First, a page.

[ANNOUNCE] D-Bus 1.0 RC 1 (0.93) released

Havoc Pennington hp at redhat.com
Fri Sep 15 08:44:29 PDT 2006

Kimmo Hämäläinen wrote:
> Many public functions don't make a difference between invalid arguments
> (or invalid type of arguments) and OOM. This might lead the caller to
> think that OOM happened when the arguments were invalid. I believe it is
> equally fast to return some different error code as it is to return the
> same error code for different errors (even the low-level system calls do
> this).

Do you mean the _dbus_return_if_fail() returns? Anytime you get one of 
those you should assume your app crashed - behavior is undefined 
afterward.  An ugly warning will be printed by libdbus, as well. You 
need to fix this bug in your program right away.

It's perfectly legitimate to build dbus with configure --disable-checks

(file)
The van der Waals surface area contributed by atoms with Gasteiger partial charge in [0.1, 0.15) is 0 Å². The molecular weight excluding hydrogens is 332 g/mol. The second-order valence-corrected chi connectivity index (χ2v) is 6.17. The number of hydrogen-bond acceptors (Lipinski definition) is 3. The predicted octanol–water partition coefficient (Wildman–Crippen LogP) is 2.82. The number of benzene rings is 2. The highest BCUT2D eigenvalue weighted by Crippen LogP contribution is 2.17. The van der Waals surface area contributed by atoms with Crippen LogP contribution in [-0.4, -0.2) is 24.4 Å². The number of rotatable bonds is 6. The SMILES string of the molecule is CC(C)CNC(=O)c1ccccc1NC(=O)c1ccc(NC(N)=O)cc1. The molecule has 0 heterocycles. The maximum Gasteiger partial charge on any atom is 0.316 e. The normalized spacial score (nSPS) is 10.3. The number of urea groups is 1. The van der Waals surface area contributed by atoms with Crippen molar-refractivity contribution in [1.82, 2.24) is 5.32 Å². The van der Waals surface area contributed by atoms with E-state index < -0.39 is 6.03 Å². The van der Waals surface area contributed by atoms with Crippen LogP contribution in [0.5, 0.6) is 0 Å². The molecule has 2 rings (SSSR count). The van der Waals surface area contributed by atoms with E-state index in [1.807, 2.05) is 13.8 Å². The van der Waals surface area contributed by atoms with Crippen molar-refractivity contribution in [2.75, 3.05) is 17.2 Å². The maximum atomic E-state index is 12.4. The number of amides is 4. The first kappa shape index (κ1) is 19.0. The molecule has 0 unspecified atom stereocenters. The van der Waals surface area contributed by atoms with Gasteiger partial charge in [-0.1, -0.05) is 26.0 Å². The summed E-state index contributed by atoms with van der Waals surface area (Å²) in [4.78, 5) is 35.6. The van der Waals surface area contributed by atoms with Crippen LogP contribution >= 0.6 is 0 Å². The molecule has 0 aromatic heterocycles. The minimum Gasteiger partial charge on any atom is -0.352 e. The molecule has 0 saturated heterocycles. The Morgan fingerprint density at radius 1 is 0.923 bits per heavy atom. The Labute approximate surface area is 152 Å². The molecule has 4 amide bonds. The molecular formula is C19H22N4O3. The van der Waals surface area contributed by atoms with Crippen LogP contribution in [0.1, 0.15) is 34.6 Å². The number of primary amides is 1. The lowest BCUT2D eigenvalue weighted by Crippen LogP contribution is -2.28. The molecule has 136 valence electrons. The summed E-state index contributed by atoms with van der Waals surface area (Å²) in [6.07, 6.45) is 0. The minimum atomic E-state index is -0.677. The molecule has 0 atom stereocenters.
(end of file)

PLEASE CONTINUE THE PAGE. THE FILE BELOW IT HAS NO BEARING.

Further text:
in which case a failed _dbus_return_if_fail almost always _will_ crash. 
Even with --enable-checks, it will segfault or get confused sometimes 
when a check fails. g_return_if_fail is purely a courtesy - the idea is 
that a nice warning is easier to debug than a crash.

In other words the return value from _dbus_return_if_fail is intended to 
be the equivalent of rand() - it means nothing, it's not part of the 
API, it's just an undefined behavior. Usually I try to pick the return 
value that's least likely to crash the calling app, but if I went 
through and changed all FALSE to TRUE for _dbus_return_val_if_fail 
return values, that does _not_ change the guaranteed ABI or the API.

If the function has a return value for OOM, your app should treat it as 
meaning _only_ OOM. It _will_ mean only OOM in all _defined_ cases where 
the app is not broken/crashing. That is the API contract.

There may, however, be some functions that are ambiguous about OOM vs. 
other errors for two _defined_ cases, i.e. where _dbus_return_if_fail is 
not involved. If there are any functions like that, we want to know 
about them and fix them.


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